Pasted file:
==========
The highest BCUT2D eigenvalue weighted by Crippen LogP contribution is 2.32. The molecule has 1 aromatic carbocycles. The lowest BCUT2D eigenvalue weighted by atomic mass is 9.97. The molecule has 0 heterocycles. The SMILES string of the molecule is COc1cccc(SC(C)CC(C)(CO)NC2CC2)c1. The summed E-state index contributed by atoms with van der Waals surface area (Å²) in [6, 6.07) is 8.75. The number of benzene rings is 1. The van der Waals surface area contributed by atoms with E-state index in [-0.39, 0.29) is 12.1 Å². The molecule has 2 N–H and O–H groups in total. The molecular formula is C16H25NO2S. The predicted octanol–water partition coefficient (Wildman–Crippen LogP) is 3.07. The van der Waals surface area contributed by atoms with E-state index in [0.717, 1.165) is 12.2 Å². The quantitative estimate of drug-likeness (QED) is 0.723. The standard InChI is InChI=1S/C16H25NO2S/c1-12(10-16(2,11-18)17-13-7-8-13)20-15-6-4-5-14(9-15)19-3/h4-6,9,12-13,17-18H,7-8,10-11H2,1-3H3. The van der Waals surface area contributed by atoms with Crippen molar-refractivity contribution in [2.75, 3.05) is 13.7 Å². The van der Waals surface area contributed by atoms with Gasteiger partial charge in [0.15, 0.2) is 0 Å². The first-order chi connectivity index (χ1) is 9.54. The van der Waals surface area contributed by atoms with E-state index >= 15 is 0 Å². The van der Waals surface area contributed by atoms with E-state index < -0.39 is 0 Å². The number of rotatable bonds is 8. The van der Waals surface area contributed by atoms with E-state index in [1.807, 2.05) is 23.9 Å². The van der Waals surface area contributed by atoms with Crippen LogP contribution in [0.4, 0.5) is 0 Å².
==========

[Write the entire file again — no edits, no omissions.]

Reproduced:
The highest BCUT2D eigenvalue weighted by Crippen LogP contribution is 2.32. The molecule has 1 aromatic carbocycles. The lowest BCUT2D eigenvalue weighted by atomic mass is 9.97. The molecule has 0 heterocycles. The SMILES string of the molecule is COc1cccc(SC(C)CC(C)(CO)NC2CC2)c1. The summed E-state index contributed by atoms with van der Waals surface area (Å²) in [6, 6.07) is 8.75. The number of benzene rings is 1. The van der Waals surface area contributed by atoms with E-state index in [-0.39, 0.29) is 12.1 Å². The molecule has 2 N–H and O–H groups in total. The molecular formula is C16H25NO2S. The predicted octanol–water partition coefficient (Wildman–Crippen LogP) is 3.07. The van der Waals surface area contributed by atoms with E-state index in [0.717, 1.165) is 12.2 Å². The quantitative estimate of drug-likeness (QED) is 0.723. The standard InChI is InChI=1S/C16H25NO2S/c1-12(10-16(2,11-18)17-13-7-8-13)20-15-6-4-5-14(9-15)19-3/h4-6,9,12-13,17-18H,7-8,10-11H2,1-3H3. The van der Waals surface area contributed by atoms with Crippen molar-refractivity contribution in [2.75, 3.05) is 13.7 Å². The van der Waals surface area contributed by atoms with Gasteiger partial charge in [0.15, 0.2) is 0 Å². The first-order chi connectivity index (χ1) is 9.54. The van der Waals surface area contributed by atoms with E-state index >= 15 is 0 Å². The van der Waals surface area contributed by atoms with E-state index < -0.39 is 0 Å². The number of rotatable bonds is 8. The van der Waals surface area contributed by atoms with E-state index in [1.807, 2.05) is 23.9 Å². The van der Waals surface area contributed by atoms with Crippen LogP contribution in [0.4, 0.5) is 0 Å².